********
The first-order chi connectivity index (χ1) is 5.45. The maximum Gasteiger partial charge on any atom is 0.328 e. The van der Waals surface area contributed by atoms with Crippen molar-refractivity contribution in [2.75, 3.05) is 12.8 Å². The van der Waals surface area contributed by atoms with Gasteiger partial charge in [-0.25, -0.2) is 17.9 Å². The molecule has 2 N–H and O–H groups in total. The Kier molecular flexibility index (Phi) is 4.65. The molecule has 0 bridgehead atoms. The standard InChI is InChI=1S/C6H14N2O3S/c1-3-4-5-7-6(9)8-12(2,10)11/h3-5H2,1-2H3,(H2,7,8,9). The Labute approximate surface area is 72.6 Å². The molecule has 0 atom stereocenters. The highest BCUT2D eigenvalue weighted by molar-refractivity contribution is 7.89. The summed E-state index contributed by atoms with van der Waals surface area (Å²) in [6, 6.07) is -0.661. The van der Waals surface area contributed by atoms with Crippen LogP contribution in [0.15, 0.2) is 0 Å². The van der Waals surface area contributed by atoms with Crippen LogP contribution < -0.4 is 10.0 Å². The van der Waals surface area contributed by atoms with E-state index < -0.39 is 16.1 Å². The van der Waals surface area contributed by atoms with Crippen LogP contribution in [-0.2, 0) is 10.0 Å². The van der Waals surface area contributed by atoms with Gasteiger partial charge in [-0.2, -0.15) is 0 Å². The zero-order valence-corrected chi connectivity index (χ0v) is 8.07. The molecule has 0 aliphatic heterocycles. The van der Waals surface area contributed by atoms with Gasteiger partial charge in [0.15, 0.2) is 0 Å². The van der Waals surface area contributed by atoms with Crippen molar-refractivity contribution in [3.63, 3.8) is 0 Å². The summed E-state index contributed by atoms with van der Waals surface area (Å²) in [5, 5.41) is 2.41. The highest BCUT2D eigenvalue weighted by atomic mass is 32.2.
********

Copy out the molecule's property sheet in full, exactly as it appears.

The first-order chi connectivity index (χ1) is 5.45. The maximum Gasteiger partial charge on any atom is 0.328 e. The van der Waals surface area contributed by atoms with Crippen molar-refractivity contribution in [2.75, 3.05) is 12.8 Å². The van der Waals surface area contributed by atoms with Gasteiger partial charge in [-0.25, -0.2) is 17.9 Å². The molecule has 2 N–H and O–H groups in total. The Kier molecular flexibility index (Phi) is 4.65. The molecule has 0 bridgehead atoms. The standard InChI is InChI=1S/C6H14N2O3S/c1-3-4-5-7-6(9)8-12(2,10)11/h3-5H2,1-2H3,(H2,7,8,9). The Labute approximate surface area is 72.6 Å². The molecule has 0 atom stereocenters. The highest BCUT2D eigenvalue weighted by molar-refractivity contribution is 7.89. The summed E-state index contributed by atoms with van der Waals surface area (Å²) in [6, 6.07) is -0.661. The van der Waals surface area contributed by atoms with Crippen LogP contribution in [0.15, 0.2) is 0 Å². The van der Waals surface area contributed by atoms with Crippen LogP contribution < -0.4 is 10.0 Å². The van der Waals surface area contributed by atoms with E-state index < -0.39 is 16.1 Å². The van der Waals surface area contributed by atoms with Crippen LogP contribution in [-0.2, 0) is 10.0 Å². The van der Waals surface area contributed by atoms with Gasteiger partial charge in [-0.2, -0.15) is 0 Å². The zero-order valence-corrected chi connectivity index (χ0v) is 8.07. The molecule has 0 aliphatic heterocycles. The van der Waals surface area contributed by atoms with Gasteiger partial charge in [0.15, 0.2) is 0 Å². The van der Waals surface area contributed by atoms with Crippen molar-refractivity contribution in [3.63, 3.8) is 0 Å². The summed E-state index contributed by atoms with van der Waals surface area (Å²) in [5, 5.41) is 2.41. The highest BCUT2D eigenvalue weighted by atomic mass is 32.2.